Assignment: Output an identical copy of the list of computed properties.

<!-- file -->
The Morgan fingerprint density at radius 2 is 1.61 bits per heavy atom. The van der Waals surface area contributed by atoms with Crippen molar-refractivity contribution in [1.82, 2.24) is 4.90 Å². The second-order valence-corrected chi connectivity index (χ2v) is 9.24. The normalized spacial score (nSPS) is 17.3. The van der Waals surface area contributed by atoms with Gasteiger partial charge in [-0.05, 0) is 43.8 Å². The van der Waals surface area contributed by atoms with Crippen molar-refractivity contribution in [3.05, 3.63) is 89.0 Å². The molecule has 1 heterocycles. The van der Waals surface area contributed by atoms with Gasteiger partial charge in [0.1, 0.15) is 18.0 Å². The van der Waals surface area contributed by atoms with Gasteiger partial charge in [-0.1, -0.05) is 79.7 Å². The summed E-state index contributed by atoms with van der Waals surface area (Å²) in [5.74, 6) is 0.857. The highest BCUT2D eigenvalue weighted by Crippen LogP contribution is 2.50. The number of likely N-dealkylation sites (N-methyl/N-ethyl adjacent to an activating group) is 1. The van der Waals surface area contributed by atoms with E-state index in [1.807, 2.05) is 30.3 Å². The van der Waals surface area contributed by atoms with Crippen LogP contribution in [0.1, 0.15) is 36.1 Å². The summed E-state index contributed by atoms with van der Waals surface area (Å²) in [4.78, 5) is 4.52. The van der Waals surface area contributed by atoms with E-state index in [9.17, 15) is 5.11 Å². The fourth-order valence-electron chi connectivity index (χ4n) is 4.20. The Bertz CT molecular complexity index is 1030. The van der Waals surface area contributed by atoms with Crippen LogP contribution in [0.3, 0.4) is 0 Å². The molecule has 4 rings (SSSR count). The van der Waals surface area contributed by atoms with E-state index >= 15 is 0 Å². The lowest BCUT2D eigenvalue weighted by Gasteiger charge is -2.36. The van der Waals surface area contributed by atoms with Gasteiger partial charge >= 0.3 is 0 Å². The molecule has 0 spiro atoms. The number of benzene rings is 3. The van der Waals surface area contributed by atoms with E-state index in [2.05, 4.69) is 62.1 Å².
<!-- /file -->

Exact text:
The Morgan fingerprint density at radius 2 is 1.61 bits per heavy atom. The van der Waals surface area contributed by atoms with Crippen molar-refractivity contribution in [1.82, 2.24) is 4.90 Å². The second-order valence-corrected chi connectivity index (χ2v) is 9.24. The normalized spacial score (nSPS) is 17.3. The van der Waals surface area contributed by atoms with Gasteiger partial charge in [-0.05, 0) is 43.8 Å². The van der Waals surface area contributed by atoms with Crippen molar-refractivity contribution in [3.05, 3.63) is 89.0 Å². The molecule has 1 heterocycles. The van der Waals surface area contributed by atoms with Gasteiger partial charge in [0.1, 0.15) is 18.0 Å². The van der Waals surface area contributed by atoms with Gasteiger partial charge in [-0.1, -0.05) is 79.7 Å². The summed E-state index contributed by atoms with van der Waals surface area (Å²) in [5.74, 6) is 0.857. The highest BCUT2D eigenvalue weighted by Crippen LogP contribution is 2.50. The number of likely N-dealkylation sites (N-methyl/N-ethyl adjacent to an activating group) is 1. The van der Waals surface area contributed by atoms with E-state index in [1.807, 2.05) is 30.3 Å². The van der Waals surface area contributed by atoms with Crippen LogP contribution in [0.1, 0.15) is 36.1 Å². The summed E-state index contributed by atoms with van der Waals surface area (Å²) in [4.78, 5) is 4.52. The van der Waals surface area contributed by atoms with E-state index in [9.17, 15) is 5.11 Å². The fourth-order valence-electron chi connectivity index (χ4n) is 4.20. The Bertz CT molecular complexity index is 1030. The van der Waals surface area contributed by atoms with Crippen LogP contribution in [0.3, 0.4) is 0 Å². The molecule has 4 rings (SSSR count). The van der Waals surface area contributed by atoms with E-state index >= 15 is 0 Å². The lowest BCUT2D eigenvalue weighted by Gasteiger charge is -2.36. The van der Waals surface area contributed by atoms with Gasteiger partial charge >= 0.3 is 0 Å². The molecule has 0 spiro atoms. The number of benzene rings is 3. The van der Waals surface area contributed by atoms with E-state index in [2.05, 4.69) is 62.1 Å².